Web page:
Preview: The Cosmonaut’s Last Message To The Woman He Once Loved In The Former Soviet Union

Art & Lit Stage

cosmonaut

Heavy brows and chiselled features abound in the aesthetically convincing cast of David Greig’s The Cosmonaut’s Last Message To The Woman He Once Loved In The Former Soviet Union, co-directed by Thomas Bailey and Emma D’Arcy. It comes as no surprise that language and (mis)communication are the drive of such an impractically titled play. It is a play refracted through the ‘cosmic lens’ of the two ever-present Soviet cosmonauts, Oleg (Will Lewis) and Casmir (Mark Mindel), who form Greig’s love/hate relationship cliché writ small in the cabin-feverous and atemporal stagnation created by 12 years spent in an orbiting spacecraft.

This is a craft in which absence from diverse society makes the heart grow more absent, and moulds the face of Casmir’s daughter into that of a woman on a pornographic playing card. The consistency of Lewis and Mindel’s performances throughout articulates this constant, paradoxical shadowing of presence and loss, and an inability to commit to their indeterminate cosmic limbo: “we can’t go back, and we can’t go forwards. We can just … carry on.” Their dialogue swings from cajoling intimacy to stir-crazy expletives and half-hearted wrestling. It is to Lewis and Mindel’s credit that they do not swamp their performances with physical movement. This play is, after all, about letting words speak – or fail to speak – for themselves.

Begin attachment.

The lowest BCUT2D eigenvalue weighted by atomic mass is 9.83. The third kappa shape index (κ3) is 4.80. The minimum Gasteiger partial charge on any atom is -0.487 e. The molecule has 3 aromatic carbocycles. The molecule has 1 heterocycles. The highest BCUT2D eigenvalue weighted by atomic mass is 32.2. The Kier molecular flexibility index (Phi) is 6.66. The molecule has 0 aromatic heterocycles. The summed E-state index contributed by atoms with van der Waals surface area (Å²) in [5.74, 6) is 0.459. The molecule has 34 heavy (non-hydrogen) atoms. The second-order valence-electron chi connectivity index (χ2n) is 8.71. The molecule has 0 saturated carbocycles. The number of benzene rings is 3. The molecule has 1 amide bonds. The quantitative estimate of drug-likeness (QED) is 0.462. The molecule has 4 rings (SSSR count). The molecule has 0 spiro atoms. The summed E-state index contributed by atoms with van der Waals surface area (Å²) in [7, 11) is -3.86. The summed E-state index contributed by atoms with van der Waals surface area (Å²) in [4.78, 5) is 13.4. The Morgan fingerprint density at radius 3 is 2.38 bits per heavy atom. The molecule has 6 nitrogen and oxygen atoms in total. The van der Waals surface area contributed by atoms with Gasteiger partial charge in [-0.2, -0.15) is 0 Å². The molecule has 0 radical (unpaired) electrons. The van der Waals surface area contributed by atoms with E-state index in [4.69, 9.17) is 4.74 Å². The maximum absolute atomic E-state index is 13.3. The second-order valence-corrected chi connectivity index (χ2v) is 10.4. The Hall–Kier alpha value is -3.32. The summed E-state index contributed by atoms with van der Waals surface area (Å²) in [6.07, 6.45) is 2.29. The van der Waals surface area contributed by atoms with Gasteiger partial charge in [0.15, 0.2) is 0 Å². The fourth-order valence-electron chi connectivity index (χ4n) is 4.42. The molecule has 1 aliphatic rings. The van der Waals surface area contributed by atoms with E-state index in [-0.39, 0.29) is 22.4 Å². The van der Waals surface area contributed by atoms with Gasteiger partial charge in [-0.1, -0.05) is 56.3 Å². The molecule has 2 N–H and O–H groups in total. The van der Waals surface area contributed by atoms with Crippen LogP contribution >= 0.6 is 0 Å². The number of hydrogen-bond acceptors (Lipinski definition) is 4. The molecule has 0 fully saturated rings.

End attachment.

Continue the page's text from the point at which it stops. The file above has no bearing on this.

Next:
The beautifully stilted silences of the failing foreign communications between Vivienne (Emma D’Arcy) and Bernard (Edward Wingfield) are punctuated by sounds of oblivious birdsong or gentle white-noise, in a prototype demonstration of Frankie Meadows’ live soundscaping which will accompany the performances. This is part of what promises to be a well-integrated theatrical unit, with sound directly complementing the live play and not just the script, with a logistically smart solution to the nightmare of having a spaceship on stage, and with the literal space – and theatrical vacuum – between audience and ‘earth’ filled throughout the show by the cosmonauts. Bailey and D’Arcy’s choices neatly emphasise the complementary parallel storylines.

The Cosmonaut’s Last Message is both considered and ambitious, with a cast who command convincing character dynamics and confident performances (particularly D’Arcy and Wingfield). There are moments where the script does not seem to sit so well with the actors; these are few and short-lived. This company is more than capable of fine-tuning the nuances of their dialogue in time for the curtain-up at the O’Reilly in a week’s time.

The Cosmonaut’s Last Message To The Woman He Once Loved In The Former Soviet Union will run from 21-25 May (Tues-Sat of 5th Week) in the Keble O’Reilly Theatre, starting at 7.30 p.m. each evening. Tickets are available from £6

PHOTO / Emma D’Arcy